Detailed diagrams on the walls, innovative equipment on the shelves and cooties surrounded the room. For ten year old Clara, this was a bittersweet experience.
“Being the only girl makes me feel different and weird,” Clara said. “[But] I’m here to learn so it’s okay.”
Students grades six through ten came to a physics camp at Northern Kentucky University for a hands-on science experience.
STEM coordinator William Schneider and his co-instructor Jim Daniels were happy to offer their experience to the youths.
“I do the planinn’ [and] Jim does the practicin’,” Schneider, who taught kids the basics and concepts of physics, said.
William’s co-organizer Tom Edwards believed that this experience will guide the students interested in the science field into today’s progressive technologically based society.
“We want to progress through technology,” Edwards said. “With STEM, we move forward, we are innovative and we never look back.”
Although it has only been two days, Clara learned about new concepts she had never learned before at school.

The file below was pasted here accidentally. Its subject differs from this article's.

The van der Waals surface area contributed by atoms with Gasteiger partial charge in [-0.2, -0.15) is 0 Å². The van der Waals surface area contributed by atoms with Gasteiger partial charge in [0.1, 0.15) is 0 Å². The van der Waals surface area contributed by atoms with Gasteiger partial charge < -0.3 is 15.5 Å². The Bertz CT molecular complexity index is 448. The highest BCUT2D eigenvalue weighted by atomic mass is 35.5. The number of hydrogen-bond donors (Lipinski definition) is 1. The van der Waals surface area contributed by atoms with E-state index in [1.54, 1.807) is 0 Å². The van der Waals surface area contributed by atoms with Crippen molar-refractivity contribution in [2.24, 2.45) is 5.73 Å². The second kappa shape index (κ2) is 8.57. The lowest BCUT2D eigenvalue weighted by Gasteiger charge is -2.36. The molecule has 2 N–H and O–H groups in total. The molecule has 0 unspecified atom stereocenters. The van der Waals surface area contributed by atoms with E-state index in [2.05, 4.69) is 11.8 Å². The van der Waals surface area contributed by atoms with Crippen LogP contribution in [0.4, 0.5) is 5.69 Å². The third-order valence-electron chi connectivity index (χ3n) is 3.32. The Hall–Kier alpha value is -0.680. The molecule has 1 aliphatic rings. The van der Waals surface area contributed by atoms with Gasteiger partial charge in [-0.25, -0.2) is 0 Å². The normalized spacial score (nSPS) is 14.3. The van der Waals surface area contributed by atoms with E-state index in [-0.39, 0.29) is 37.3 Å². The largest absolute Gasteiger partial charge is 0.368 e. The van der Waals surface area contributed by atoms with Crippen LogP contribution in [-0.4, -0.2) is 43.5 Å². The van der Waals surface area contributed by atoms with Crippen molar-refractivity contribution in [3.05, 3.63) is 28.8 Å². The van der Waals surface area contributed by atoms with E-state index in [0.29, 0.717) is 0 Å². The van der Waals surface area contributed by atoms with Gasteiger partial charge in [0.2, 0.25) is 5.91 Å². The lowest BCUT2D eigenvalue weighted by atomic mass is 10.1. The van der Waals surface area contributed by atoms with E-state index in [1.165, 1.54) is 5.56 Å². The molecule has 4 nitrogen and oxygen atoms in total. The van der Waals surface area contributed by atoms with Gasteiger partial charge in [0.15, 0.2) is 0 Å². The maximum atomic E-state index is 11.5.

“Yesterday we mostly did flight planning we talked about different instruments on the control panel,” Clara said. “We covered different things like gravity and force which was pretty interesting.”
Student Mentor Ian Reinhardt observed enormous potential within the students.
“[These students] are indeed young,” Reinhardt said. “But because of their interest [in this field] and efforts, they are able to pick the core concepts.”
Clara has great interest in physics but she is unsure of becoming a pilot like her dad; she also has an interest for writing. Nevertheless, she tried to absorb the whole experience of STEM.
“It’s difficult,” Clara said. “But it’s also fun.”